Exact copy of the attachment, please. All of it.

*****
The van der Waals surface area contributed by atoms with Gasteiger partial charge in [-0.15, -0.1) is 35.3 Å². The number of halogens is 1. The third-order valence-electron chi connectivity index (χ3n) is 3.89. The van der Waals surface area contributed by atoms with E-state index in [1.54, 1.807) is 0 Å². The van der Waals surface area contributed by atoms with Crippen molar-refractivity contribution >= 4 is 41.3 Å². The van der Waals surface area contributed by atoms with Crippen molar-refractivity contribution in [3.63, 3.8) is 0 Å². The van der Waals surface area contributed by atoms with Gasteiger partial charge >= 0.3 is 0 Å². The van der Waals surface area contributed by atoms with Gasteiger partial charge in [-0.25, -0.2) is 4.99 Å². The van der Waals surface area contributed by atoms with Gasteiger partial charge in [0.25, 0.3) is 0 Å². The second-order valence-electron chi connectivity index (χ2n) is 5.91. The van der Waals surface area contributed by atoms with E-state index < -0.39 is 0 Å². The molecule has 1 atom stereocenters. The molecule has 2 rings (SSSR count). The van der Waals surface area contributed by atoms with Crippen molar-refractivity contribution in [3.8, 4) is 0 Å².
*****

The van der Waals surface area contributed by atoms with Gasteiger partial charge in [-0.15, -0.1) is 35.3 Å². The number of halogens is 1. The third-order valence-electron chi connectivity index (χ3n) is 3.89. The van der Waals surface area contributed by atoms with E-state index in [1.54, 1.807) is 0 Å². The van der Waals surface area contributed by atoms with Crippen molar-refractivity contribution >= 4 is 41.3 Å². The van der Waals surface area contributed by atoms with Crippen molar-refractivity contribution in [3.63, 3.8) is 0 Å². The van der Waals surface area contributed by atoms with Gasteiger partial charge >= 0.3 is 0 Å². The van der Waals surface area contributed by atoms with Gasteiger partial charge in [-0.25, -0.2) is 4.99 Å². The van der Waals surface area contributed by atoms with Gasteiger partial charge in [0.25, 0.3) is 0 Å². The second-order valence-electron chi connectivity index (χ2n) is 5.91. The van der Waals surface area contributed by atoms with E-state index < -0.39 is 0 Å². The molecule has 1 atom stereocenters. The molecule has 2 rings (SSSR count). The van der Waals surface area contributed by atoms with Crippen molar-refractivity contribution in [3.8, 4) is 0 Å².